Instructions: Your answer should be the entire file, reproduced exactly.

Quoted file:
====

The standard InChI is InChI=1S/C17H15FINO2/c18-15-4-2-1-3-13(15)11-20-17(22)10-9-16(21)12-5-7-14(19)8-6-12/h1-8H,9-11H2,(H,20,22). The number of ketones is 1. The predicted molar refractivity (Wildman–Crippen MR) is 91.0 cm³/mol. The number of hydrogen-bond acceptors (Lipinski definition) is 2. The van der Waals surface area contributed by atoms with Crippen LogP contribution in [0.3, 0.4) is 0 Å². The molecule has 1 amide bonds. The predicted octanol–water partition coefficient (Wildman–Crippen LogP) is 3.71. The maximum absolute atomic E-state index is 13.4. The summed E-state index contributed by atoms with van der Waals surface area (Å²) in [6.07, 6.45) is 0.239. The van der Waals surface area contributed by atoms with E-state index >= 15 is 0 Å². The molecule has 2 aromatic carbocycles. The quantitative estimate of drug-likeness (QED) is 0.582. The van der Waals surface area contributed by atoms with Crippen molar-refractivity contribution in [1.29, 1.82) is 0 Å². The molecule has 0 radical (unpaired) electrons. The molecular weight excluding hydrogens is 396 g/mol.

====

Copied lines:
The standard InChI is InChI=1S/C17H15FINO2/c18-15-4-2-1-3-13(15)11-20-17(22)10-9-16(21)12-5-7-14(19)8-6-12/h1-8H,9-11H2,(H,20,22). The number of ketones is 1. The predicted molar refractivity (Wildman–Crippen MR) is 91.0 cm³/mol. The number of hydrogen-bond acceptors (Lipinski definition) is 2. The van der Waals surface area contributed by atoms with Crippen LogP contribution in [0.3, 0.4) is 0 Å². The molecule has 1 amide bonds. The predicted octanol–water partition coefficient (Wildman–Crippen LogP) is 3.71. The maximum absolute atomic E-state index is 13.4. The summed E-state index contributed by atoms with van der Waals surface area (Å²) in [6.07, 6.45) is 0.239. The van der Waals surface area contributed by atoms with E-state index >= 15 is 0 Å². The molecule has 2 aromatic carbocycles. The quantitative estimate of drug-likeness (QED) is 0.582. The van der Waals surface area contributed by atoms with Crippen molar-refractivity contribution in [1.29, 1.82) is 0 Å². The molecule has 0 radical (unpaired) electrons. The molecular weight excluding hydrogens is 396 g/mol.